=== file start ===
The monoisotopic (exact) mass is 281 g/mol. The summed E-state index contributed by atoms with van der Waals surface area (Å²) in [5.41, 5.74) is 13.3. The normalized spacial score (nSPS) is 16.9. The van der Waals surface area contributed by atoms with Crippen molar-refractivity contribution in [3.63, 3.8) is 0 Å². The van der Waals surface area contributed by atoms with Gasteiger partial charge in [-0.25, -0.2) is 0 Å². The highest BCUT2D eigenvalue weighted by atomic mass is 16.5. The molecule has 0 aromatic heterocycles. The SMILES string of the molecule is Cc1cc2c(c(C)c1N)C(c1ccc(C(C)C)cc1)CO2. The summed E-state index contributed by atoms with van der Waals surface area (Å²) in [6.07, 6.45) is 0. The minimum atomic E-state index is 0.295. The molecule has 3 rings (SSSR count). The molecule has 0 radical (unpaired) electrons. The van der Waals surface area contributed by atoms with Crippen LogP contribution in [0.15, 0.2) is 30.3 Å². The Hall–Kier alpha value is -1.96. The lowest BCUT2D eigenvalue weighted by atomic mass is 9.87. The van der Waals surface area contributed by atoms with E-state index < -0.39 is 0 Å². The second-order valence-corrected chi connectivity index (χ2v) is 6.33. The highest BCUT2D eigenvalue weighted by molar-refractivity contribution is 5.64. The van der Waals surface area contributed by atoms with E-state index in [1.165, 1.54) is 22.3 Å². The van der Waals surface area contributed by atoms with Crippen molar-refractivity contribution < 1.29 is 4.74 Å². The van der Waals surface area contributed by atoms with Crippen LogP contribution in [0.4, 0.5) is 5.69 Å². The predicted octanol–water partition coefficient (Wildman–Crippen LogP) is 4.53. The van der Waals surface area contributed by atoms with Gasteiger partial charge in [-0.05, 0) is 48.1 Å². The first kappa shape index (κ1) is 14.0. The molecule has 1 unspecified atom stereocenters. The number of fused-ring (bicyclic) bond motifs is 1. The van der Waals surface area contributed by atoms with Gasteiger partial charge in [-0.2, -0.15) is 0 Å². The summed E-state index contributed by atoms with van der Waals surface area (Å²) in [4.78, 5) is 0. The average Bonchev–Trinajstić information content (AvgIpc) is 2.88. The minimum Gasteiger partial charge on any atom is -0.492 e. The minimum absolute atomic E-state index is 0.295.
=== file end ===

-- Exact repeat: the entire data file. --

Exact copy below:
The monoisotopic (exact) mass is 281 g/mol. The summed E-state index contributed by atoms with van der Waals surface area (Å²) in [5.41, 5.74) is 13.3. The normalized spacial score (nSPS) is 16.9. The van der Waals surface area contributed by atoms with Crippen molar-refractivity contribution in [3.63, 3.8) is 0 Å². The van der Waals surface area contributed by atoms with Gasteiger partial charge in [-0.25, -0.2) is 0 Å². The highest BCUT2D eigenvalue weighted by atomic mass is 16.5. The molecule has 0 aromatic heterocycles. The SMILES string of the molecule is Cc1cc2c(c(C)c1N)C(c1ccc(C(C)C)cc1)CO2. The summed E-state index contributed by atoms with van der Waals surface area (Å²) in [6.07, 6.45) is 0. The minimum atomic E-state index is 0.295. The molecule has 3 rings (SSSR count). The molecule has 0 radical (unpaired) electrons. The van der Waals surface area contributed by atoms with Crippen LogP contribution in [0.15, 0.2) is 30.3 Å². The Hall–Kier alpha value is -1.96. The lowest BCUT2D eigenvalue weighted by atomic mass is 9.87. The van der Waals surface area contributed by atoms with E-state index < -0.39 is 0 Å². The second-order valence-corrected chi connectivity index (χ2v) is 6.33. The highest BCUT2D eigenvalue weighted by molar-refractivity contribution is 5.64. The van der Waals surface area contributed by atoms with E-state index in [1.165, 1.54) is 22.3 Å². The van der Waals surface area contributed by atoms with Crippen molar-refractivity contribution < 1.29 is 4.74 Å². The van der Waals surface area contributed by atoms with Crippen LogP contribution in [0.4, 0.5) is 5.69 Å². The predicted octanol–water partition coefficient (Wildman–Crippen LogP) is 4.53. The van der Waals surface area contributed by atoms with Gasteiger partial charge in [-0.05, 0) is 48.1 Å². The first kappa shape index (κ1) is 14.0. The molecule has 1 unspecified atom stereocenters. The number of fused-ring (bicyclic) bond motifs is 1. The van der Waals surface area contributed by atoms with Gasteiger partial charge in [-0.2, -0.15) is 0 Å². The summed E-state index contributed by atoms with van der Waals surface area (Å²) in [4.78, 5) is 0. The average Bonchev–Trinajstić information content (AvgIpc) is 2.88. The minimum Gasteiger partial charge on any atom is -0.492 e. The minimum absolute atomic E-state index is 0.295.